SoxProspects News

July 21, 2011 at 12:00 PM

Q&A with Travis Shaw


Flying under the radar despite great success this season is Spinners first baseman/third baseman Travis Shaw. The Red Sox’ ninth-round selection in this year’s amateur draft, Shaw immediately signed with the same team that drafted him in the 32nd round out of Washington Court House High School in Ohio back in 2008. He is the son of former major league reliever Jeff Shaw, who compiled a 3.54 ERA with 203 saves over 12 major league seasons pitching for the Indians, Expos, White Sox, Reds and Dodgers. Travis begins his professional career after a stellar three seasons as a member of the Kent State Golden Flashes. Shaw hit over .300 and had an on base percentage over .400 each of his three seasons at Kent State. A left-handed hitter, Shaw started his professional career strong, hitting .287/.424/.535 with 6 home runs, 7 doubles and 17 RBI through July 20. Prior to a recent game, Shaw took some time to talk with me about his upbringing around the game, his approach at the plate and his stellar college career.

John Gray: You led Kent State in walks your last two seasons. Is being able to take a walk a major part of your game and how does it affect your approach at the plate?
Travis Shaw: I definitely feel like walks are a huge part of my game. My discipline at the plate is one of my strengths to my approach. I feel like I have always had a good eye and I have been able to recognize off-speed pitches from a young age. When you see pitches and can recognize them, it allows you to hold off and avoid chasing out of the strike zone. Having a solid eye has certainly helped me this far in Lowell. I’ve been able to put up some very solid numbers and having good pitch recognition has helped allow me to see pitches deeper into the zone and be selective.
I don’t go up to the plate looking for a certain pitch, I go up there looking for a certain part of the plate I want to eliminate. If the pitcher throws it to that side of the plate, I will hopefully be able to make him pay for it.

JG: You played alongside Andrew Chafin, who was selected by the Diamondbacks 43rd overall in this year’s draft. Can you tell us what it was like to play alongside one of the top pitchers in the country?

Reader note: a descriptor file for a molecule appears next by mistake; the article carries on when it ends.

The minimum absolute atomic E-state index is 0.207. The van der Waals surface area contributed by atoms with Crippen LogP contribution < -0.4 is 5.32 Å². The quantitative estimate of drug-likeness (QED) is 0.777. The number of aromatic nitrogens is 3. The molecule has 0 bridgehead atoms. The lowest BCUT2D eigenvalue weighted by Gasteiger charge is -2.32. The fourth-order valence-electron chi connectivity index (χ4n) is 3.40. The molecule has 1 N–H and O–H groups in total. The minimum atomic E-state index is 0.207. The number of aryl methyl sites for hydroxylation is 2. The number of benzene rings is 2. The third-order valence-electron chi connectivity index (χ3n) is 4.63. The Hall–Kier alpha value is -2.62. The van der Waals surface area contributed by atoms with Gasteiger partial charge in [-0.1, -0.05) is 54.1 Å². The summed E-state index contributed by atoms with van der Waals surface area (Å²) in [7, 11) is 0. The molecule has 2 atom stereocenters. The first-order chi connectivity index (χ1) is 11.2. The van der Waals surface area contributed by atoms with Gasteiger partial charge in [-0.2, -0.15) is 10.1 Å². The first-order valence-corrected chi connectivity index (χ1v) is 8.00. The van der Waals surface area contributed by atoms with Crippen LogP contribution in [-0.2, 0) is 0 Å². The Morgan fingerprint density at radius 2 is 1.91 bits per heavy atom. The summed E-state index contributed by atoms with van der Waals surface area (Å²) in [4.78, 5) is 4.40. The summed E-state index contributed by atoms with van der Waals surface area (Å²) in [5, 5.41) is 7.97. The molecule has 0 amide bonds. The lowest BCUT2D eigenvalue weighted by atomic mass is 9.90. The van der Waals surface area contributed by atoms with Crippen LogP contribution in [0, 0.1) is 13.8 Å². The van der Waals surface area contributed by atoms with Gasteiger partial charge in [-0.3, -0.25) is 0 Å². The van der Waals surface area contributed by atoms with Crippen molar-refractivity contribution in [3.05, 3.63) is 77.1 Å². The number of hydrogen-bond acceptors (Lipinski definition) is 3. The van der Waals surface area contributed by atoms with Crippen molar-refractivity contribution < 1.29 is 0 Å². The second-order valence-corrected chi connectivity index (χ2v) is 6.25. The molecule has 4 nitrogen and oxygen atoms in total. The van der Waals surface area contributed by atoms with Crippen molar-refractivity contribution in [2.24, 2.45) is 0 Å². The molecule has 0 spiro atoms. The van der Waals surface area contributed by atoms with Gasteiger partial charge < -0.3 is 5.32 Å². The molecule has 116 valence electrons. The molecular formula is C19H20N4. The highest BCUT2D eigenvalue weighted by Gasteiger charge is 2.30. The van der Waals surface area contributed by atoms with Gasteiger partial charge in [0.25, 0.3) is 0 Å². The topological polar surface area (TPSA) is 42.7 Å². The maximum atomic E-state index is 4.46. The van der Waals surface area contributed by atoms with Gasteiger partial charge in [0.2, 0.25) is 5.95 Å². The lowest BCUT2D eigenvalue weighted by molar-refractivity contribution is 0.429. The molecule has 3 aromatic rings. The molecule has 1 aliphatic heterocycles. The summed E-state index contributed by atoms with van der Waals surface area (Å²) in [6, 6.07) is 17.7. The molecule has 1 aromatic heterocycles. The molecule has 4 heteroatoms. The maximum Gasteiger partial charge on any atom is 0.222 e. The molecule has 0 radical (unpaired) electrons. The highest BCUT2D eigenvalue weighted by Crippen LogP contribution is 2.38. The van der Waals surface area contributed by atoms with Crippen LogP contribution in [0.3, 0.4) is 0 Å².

TS: It was special playing with Chafin, a power left-handed arm coming off Tommy John. We didn’t have him the prior two years, but he came back this year and showed how dominant he could be. He really pitched well against Texas in the regionals. Being a part of that experience was probably my favorite collegiate moment, knocking off Texas as the number one seed in that regional.

JG: Before your junior season, you were a member of the Cape Cod League’s Bourne Braves, helping the team capture the league’s Western Division title. What was your experience on the Cape like and how did it help you grow as a player?
TS: It was pretty fun and a definite eye-opener. It was the first time I had ever played against that level of talent night in and night out. It was a good test to see where I was at as a player. When you grow up in a small town and play high school ball, you really don’t get to play top talent. Having the opportunity to play in the Cape League and square off against the best amateurs in the country allowed me to make a name for myself. I had a decent summer and I think it really helped me grow as a hitter and know what to expect as a professional.

JG: You were originally drafted by the Red Sox in the 2008 draft out of high school. How did it feel to be drafted the first time around and what led to your decision not to sign?
TS: It was one of my goals to get drafted out of high school, so it was very special to be selected. I wasn’t looking to sign back in 2008. I really felt like I wasn’t ready to handle the mental grind that you have to undertake to play in the minors at that point in time. Being able to go to Fenway for the scout day after being drafted was an experience I will never forget. However, I was dead set on going to Kent State before I even got drafted.

JG: How did it feel to be drafted by the Red Sox again this year? Did you have any indications Boston would be the team selecting you prior to the draft?